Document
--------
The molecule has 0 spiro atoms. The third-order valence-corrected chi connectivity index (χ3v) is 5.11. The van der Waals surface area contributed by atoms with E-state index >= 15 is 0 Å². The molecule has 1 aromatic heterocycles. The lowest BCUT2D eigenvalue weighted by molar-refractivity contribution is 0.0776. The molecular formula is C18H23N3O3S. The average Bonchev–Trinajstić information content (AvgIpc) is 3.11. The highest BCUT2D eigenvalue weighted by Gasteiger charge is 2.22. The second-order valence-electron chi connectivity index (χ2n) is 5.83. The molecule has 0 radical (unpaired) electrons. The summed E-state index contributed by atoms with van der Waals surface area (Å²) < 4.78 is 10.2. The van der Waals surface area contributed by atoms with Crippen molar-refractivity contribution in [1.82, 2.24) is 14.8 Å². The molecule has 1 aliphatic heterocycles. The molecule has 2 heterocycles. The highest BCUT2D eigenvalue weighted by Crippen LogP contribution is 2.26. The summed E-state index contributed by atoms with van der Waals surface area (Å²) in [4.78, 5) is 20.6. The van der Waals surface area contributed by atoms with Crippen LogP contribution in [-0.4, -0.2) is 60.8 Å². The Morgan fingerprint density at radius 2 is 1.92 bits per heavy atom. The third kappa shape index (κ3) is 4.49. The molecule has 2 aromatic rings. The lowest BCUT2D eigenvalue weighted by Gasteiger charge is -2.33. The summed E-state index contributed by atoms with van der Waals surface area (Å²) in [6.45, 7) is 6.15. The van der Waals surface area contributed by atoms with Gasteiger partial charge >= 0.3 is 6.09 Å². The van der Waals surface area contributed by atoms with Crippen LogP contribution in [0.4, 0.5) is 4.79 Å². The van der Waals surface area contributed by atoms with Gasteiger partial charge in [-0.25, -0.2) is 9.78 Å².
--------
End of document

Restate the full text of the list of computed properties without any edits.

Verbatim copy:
The molecule has 0 spiro atoms. The third-order valence-corrected chi connectivity index (χ3v) is 5.11. The van der Waals surface area contributed by atoms with E-state index >= 15 is 0 Å². The molecule has 1 aromatic heterocycles. The lowest BCUT2D eigenvalue weighted by molar-refractivity contribution is 0.0776. The molecular formula is C18H23N3O3S. The average Bonchev–Trinajstić information content (AvgIpc) is 3.11. The highest BCUT2D eigenvalue weighted by Gasteiger charge is 2.22. The second-order valence-electron chi connectivity index (χ2n) is 5.83. The molecule has 0 radical (unpaired) electrons. The summed E-state index contributed by atoms with van der Waals surface area (Å²) < 4.78 is 10.2. The van der Waals surface area contributed by atoms with Crippen molar-refractivity contribution in [1.82, 2.24) is 14.8 Å². The molecule has 1 aliphatic heterocycles. The molecule has 2 heterocycles. The highest BCUT2D eigenvalue weighted by Crippen LogP contribution is 2.26. The summed E-state index contributed by atoms with van der Waals surface area (Å²) in [4.78, 5) is 20.6. The van der Waals surface area contributed by atoms with Crippen LogP contribution in [-0.4, -0.2) is 60.8 Å². The Morgan fingerprint density at radius 2 is 1.92 bits per heavy atom. The third kappa shape index (κ3) is 4.49. The molecule has 2 aromatic rings. The lowest BCUT2D eigenvalue weighted by Gasteiger charge is -2.33. The summed E-state index contributed by atoms with van der Waals surface area (Å²) in [6.45, 7) is 6.15. The van der Waals surface area contributed by atoms with Gasteiger partial charge >= 0.3 is 6.09 Å². The van der Waals surface area contributed by atoms with Crippen LogP contribution in [0.4, 0.5) is 4.79 Å². The van der Waals surface area contributed by atoms with Gasteiger partial charge in [-0.25, -0.2) is 9.78 Å².